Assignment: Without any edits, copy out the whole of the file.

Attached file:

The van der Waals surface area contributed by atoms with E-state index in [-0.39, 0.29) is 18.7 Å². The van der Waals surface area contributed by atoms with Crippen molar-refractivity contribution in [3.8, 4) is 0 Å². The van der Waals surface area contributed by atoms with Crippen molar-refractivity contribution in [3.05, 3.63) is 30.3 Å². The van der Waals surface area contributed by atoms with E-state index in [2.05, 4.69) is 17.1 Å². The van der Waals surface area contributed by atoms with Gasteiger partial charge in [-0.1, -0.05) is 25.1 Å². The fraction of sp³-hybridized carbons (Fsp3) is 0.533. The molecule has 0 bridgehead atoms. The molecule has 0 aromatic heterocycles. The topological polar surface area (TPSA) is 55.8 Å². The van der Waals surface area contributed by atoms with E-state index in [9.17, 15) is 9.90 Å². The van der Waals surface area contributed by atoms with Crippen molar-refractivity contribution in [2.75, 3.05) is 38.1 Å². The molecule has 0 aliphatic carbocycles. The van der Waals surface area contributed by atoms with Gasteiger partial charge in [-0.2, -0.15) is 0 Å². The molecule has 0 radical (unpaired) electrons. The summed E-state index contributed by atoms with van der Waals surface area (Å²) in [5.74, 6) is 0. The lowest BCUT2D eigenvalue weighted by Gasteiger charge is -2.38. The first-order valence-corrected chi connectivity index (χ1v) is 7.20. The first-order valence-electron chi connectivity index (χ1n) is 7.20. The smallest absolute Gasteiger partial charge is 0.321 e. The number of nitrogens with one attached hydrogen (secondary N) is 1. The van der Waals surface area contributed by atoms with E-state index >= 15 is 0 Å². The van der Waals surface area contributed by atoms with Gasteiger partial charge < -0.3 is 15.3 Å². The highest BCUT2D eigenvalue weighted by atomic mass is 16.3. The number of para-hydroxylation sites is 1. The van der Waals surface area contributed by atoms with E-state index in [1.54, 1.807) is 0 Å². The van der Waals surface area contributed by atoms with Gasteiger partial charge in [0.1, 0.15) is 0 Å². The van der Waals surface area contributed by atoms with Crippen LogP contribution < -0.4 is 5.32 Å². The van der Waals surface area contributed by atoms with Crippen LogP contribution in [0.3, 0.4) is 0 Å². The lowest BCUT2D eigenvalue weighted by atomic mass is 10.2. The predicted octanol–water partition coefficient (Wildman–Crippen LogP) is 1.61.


The van der Waals surface area contributed by atoms with E-state index in [-0.39, 0.29) is 18.7 Å². The van der Waals surface area contributed by atoms with Crippen molar-refractivity contribution in [3.8, 4) is 0 Å². The van der Waals surface area contributed by atoms with Crippen molar-refractivity contribution in [3.05, 3.63) is 30.3 Å². The van der Waals surface area contributed by atoms with E-state index in [2.05, 4.69) is 17.1 Å². The van der Waals surface area contributed by atoms with Gasteiger partial charge in [-0.1, -0.05) is 25.1 Å². The fraction of sp³-hybridized carbons (Fsp3) is 0.533. The molecule has 0 bridgehead atoms. The molecule has 0 aromatic heterocycles. The topological polar surface area (TPSA) is 55.8 Å². The van der Waals surface area contributed by atoms with E-state index in [9.17, 15) is 9.90 Å². The van der Waals surface area contributed by atoms with Crippen molar-refractivity contribution in [2.75, 3.05) is 38.1 Å². The molecule has 0 aliphatic carbocycles. The van der Waals surface area contributed by atoms with Gasteiger partial charge in [-0.2, -0.15) is 0 Å². The molecule has 0 radical (unpaired) electrons. The summed E-state index contributed by atoms with van der Waals surface area (Å²) in [5.74, 6) is 0. The lowest BCUT2D eigenvalue weighted by Gasteiger charge is -2.38. The first-order valence-corrected chi connectivity index (χ1v) is 7.20. The first-order valence-electron chi connectivity index (χ1n) is 7.20. The smallest absolute Gasteiger partial charge is 0.321 e. The number of nitrogens with one attached hydrogen (secondary N) is 1. The van der Waals surface area contributed by atoms with E-state index >= 15 is 0 Å². The van der Waals surface area contributed by atoms with Gasteiger partial charge < -0.3 is 15.3 Å². The highest BCUT2D eigenvalue weighted by atomic mass is 16.3. The number of para-hydroxylation sites is 1. The van der Waals surface area contributed by atoms with E-state index in [1.54, 1.807) is 0 Å². The van der Waals surface area contributed by atoms with Gasteiger partial charge in [0.1, 0.15) is 0 Å². The van der Waals surface area contributed by atoms with Crippen LogP contribution < -0.4 is 5.32 Å². The van der Waals surface area contributed by atoms with Crippen LogP contribution in [0.3, 0.4) is 0 Å². The lowest BCUT2D eigenvalue weighted by atomic mass is 10.2. The predicted octanol–water partition coefficient (Wildman–Crippen LogP) is 1.61.